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Luxury Car Companies Caught Skirting Sanctions, Doing Business With Iran

NEW YORK – Public Advocate Bill de Blasio, Assemblyman Dov Hikind, Iran180 and United Against Nuclear Iran (UANI) today called on Maserati and Lamborghini to pull back from their recent expansion in Iran. At a press conference in front of a Maserati showroom, de Blasio announced he had added the carmakers to www.IranWatchList.com after they signed import agreements, refused to renounce their Iranian ties, and—in the case of Maserati—touted the opening of a new dealership in Tehran. The expansion of luxury car companies in Iran undercuts sanctions intended to apply new economic pressure and halt Iran’s drive for nuclear weapons.

IranWatchList.com is a joint project by Public Advocate de Blasio, Iran180 and UANI that mobilizes consumers to pressure companies caught doing business with the Iranian regime.

“No luxury company wants to jeopardize its brand name, but that’s exactly what will happen if Maserati and Lamborghini continue to skirt sanctions. We will make sure U.S. consumers—who make up half of these automakers’ worldwide sales—know that they are propping up Iran’s nuclear program with every purchase,” said Public Advocate Bill de Blasio.

“With auto production in Iran down 66% this month compared to one year ago, and 42% for the whole year, the Iranian regime is starting to feel significant economic pressure. Any automaker still active in Iran needs to leave immediately and stop providing the regime with a lifeline during this critical time,” said UANI CEO, Ambassador Mark D. Wallace. “If more companies leave Iran and effectively crash its automotive sector, the regime will be forced to choose between having a nuclear weapon or having a functioning economy.”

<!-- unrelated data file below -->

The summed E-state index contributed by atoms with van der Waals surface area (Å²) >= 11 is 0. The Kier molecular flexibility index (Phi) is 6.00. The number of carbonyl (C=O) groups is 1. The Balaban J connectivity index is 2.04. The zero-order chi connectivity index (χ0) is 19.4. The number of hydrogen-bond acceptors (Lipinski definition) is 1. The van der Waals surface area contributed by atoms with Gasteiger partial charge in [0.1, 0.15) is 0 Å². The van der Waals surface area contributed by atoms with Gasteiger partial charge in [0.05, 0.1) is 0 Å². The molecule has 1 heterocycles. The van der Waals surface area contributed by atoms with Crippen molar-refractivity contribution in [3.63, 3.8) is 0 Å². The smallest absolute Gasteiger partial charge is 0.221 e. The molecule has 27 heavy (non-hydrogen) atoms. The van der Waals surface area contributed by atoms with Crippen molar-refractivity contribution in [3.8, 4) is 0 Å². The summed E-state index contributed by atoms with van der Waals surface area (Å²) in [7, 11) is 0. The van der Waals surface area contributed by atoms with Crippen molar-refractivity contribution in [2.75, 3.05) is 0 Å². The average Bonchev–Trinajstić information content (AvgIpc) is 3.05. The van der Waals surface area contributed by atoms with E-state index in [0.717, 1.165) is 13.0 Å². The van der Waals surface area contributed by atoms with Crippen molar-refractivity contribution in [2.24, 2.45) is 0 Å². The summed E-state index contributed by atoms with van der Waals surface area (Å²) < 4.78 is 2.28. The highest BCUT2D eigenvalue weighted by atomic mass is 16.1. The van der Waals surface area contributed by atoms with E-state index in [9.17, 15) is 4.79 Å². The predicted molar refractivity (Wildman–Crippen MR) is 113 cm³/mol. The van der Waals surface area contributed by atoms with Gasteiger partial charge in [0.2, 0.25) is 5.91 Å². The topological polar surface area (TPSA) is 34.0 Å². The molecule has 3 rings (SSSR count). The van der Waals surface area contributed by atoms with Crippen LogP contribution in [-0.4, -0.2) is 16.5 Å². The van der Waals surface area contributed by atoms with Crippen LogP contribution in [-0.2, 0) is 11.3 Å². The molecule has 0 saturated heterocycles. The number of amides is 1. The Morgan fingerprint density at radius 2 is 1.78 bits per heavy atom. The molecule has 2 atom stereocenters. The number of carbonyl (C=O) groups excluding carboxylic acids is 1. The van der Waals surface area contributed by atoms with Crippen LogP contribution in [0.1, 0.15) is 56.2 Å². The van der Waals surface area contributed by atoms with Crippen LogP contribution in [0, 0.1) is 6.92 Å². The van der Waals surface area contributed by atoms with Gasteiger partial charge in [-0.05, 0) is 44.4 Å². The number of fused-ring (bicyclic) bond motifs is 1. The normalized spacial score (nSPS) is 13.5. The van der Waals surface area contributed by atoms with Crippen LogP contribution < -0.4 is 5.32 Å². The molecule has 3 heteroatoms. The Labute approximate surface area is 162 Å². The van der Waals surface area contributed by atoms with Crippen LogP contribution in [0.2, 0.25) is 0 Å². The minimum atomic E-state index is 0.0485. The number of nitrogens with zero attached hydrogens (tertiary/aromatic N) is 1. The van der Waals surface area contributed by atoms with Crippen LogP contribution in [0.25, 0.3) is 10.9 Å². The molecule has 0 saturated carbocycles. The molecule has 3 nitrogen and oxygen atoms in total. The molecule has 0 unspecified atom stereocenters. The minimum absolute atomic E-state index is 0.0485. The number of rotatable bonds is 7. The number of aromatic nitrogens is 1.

“At a time when the Iranian regime poses as grave a danger as ever to international peace and stability, that Maserati, Lamborghini and their parent companies have decided to buck international opinion and sell cars in that country is truly disturbing. The only acceptable Maserati or Lamborghini dealerships in Iran are closed dealerships,” said Chris DeVito, Executive Director of Iran180.

“It is shameful and unconscionable for any company to undermine sanctions against Iran by doing business with them,” said Assemblyman Dov Hikind. “Iran aims to develop nuclear weapons at all costs. Any manufacturers who continue to do business with Iran bring this terrorist state that much closer to their goal; they are, quite literally, aiding and abetting the enemy.”

The auto sector is Iran’s second-largest industry after the oil and gas, but it is feeling the bite of stricter sanctions and consumer campaigns. Since launching in March, IranWatchList.com has received notice from four car companies—Fiat, Volvo, Hyundai and Porsche—that have ended sales and agreements with Iran. Eleven companies remain on the list.

Consumers can use the Watch List to directly pressure companies though social media, including Facebook and Twitter.  Join the campaign at www.IranWatchList.com.

 

 

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Posted by on October 22, 2012. Filed under In This Week's Edition,Jewish News,Slider. You can follow any responses to this entry through the RSS 2.0. Both comments and pings are currently closed.